[About the dance we aim for]
We aim to approach the era in which it was choreographed.

・Since it was originally danced in a "Zashiki", tatami room, we think it's important to dancing in a tatami room rather than in a theater. We believe there is something to convey by using more natural lighting instead of theater lighting, using the atmosphere of a tatami room rather than the sense of distance of a theater, and viewing from the perspective of sitting on the floor in the flat audience seats rather than looking up from below or down from above the stage.  
I would like to cherish the breathing, the sound of silk rustling, the gaze that makes you feel as if your eyes are meeting each other, all of which are unique to a small space.
Since many audience can't see it at once, we need to put more effort into it. One way to do this is to prepare yourself.
I believe that trial and error must continue for this purpose.

・Since the dance will be performed in a well-lit tatami room, we aim for a more natural look .
Based on traditional water makeup and Japanese hair styled with Binzuke oil, I would like to explore the significance of dancing with our bodies and minds today while thinking of the people of the Edo, Meiji, Taisho, and early Showa periods. That's what I think.

・Our dance was choreographed at a time when Susohiki (dragging hem) kimono style was common. The physical sensation is completely different from the modern style with the folded hem, so we would like those who study at our group to experience dancing with Susohiki kimono style as much as possible.

[About the performance]
Since we collect admission fees from audiences, we believe that we should be professional.

・As a general rule, during paid performances, we operate solely on the admission fee collected by the audiences.

・Performers do not have to pay participation fees for paid performances.
Performers are selected purely based on their ability.

・There is no ticket quota for performers or students.
As a result, I have a hard time attracting audiences, but I consider this experience to be part of our training as a dancer. ​

[About the practice room]
We aim to continue working comfortably both financially and mentally.

・We do not ask our students to make any financial contributions other than the monthly fee, the purchase of a practice fan, and the once-a-year dance performance. Of course, twe do not ask to purchacing kimonos or yukatas, and there is no ticket quota. There is no charge if you dance with Susohiki kimono style.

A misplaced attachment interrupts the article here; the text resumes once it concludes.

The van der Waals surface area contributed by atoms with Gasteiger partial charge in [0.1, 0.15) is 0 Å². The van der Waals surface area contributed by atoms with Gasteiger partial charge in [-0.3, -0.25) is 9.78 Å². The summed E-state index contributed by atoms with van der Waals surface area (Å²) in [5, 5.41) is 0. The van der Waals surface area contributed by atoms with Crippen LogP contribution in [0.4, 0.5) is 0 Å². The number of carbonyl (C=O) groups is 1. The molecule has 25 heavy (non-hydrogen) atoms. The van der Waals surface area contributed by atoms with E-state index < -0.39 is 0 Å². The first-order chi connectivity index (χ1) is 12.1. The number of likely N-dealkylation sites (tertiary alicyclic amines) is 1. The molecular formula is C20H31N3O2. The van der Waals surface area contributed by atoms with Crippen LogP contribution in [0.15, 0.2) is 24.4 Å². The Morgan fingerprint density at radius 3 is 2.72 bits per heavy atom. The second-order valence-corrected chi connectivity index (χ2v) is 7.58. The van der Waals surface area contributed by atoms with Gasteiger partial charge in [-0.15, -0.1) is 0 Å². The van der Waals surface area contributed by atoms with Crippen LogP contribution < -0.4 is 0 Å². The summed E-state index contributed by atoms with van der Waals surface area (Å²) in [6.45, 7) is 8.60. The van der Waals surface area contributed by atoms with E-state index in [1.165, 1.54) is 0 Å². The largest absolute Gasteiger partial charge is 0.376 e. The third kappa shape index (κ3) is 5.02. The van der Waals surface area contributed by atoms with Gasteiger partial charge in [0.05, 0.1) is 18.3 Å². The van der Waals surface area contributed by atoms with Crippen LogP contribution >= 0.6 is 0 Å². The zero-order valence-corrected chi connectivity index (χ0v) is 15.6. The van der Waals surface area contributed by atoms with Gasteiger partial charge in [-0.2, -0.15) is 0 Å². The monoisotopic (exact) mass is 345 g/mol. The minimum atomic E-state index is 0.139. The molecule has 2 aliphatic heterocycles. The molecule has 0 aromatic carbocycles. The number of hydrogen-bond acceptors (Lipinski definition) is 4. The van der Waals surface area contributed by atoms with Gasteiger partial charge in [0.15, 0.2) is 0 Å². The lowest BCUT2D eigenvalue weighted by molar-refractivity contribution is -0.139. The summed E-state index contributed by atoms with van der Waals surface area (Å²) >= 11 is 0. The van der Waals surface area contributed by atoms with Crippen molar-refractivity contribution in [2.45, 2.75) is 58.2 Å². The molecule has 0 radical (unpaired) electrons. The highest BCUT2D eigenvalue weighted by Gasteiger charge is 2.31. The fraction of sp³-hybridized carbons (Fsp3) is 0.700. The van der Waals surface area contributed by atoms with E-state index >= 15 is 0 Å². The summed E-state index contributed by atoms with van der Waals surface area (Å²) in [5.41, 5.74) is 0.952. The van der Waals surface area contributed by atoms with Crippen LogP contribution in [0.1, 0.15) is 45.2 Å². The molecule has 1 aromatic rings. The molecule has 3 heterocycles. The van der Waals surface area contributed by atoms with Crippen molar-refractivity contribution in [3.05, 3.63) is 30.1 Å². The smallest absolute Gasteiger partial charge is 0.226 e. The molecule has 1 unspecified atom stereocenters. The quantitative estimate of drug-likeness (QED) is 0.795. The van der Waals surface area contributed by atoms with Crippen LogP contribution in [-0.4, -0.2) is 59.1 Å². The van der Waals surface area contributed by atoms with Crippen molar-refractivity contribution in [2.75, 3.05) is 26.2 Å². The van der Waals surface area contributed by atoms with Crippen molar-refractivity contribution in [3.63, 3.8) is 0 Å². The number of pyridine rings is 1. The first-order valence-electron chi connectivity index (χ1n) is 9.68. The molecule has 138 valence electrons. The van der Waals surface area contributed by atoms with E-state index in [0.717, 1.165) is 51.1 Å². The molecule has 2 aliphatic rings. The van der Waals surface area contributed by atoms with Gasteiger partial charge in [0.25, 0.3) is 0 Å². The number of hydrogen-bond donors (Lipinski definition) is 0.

However, if you wish to receive a license such as Natori, an additional fee will be required.

・The number of days off will be carried over, and once you have accumulated four days off, the next month's monthly fee will be free.
Even if you feel unwell or have to take time off due to work or other reasons, we want you to make the decision to take time off without any hesitation.

・We do not force our students to participate in or interact with events.
Some people are a good fit and some people are not. I don't think you should force distance between your relationships.  

・We do not compare students with each other.
Since each person's circumstances are different, the amount of time and energy they devote to practice will vary. We do everything we can to eliminate factors that could lead to comparisons, such as deciding the order of performance by drawing lots during the dance performances so that the order of entry is not known.

・We value each person's individuality.
It is natural for people to have strengths and weaknesses, and the real pleasure of dance is that the taste changes depending on each person's individuality. I believe that everyone has their own unique charm, and it is the role of the instructor to bring out that charm. The purpose of practice is not to fit into a pattern and copy the instructor. We believe that it is important to develop dancers with a variety of charms.

Copyright 2013 Kirizaki Tsurujo. All Rights Reserved.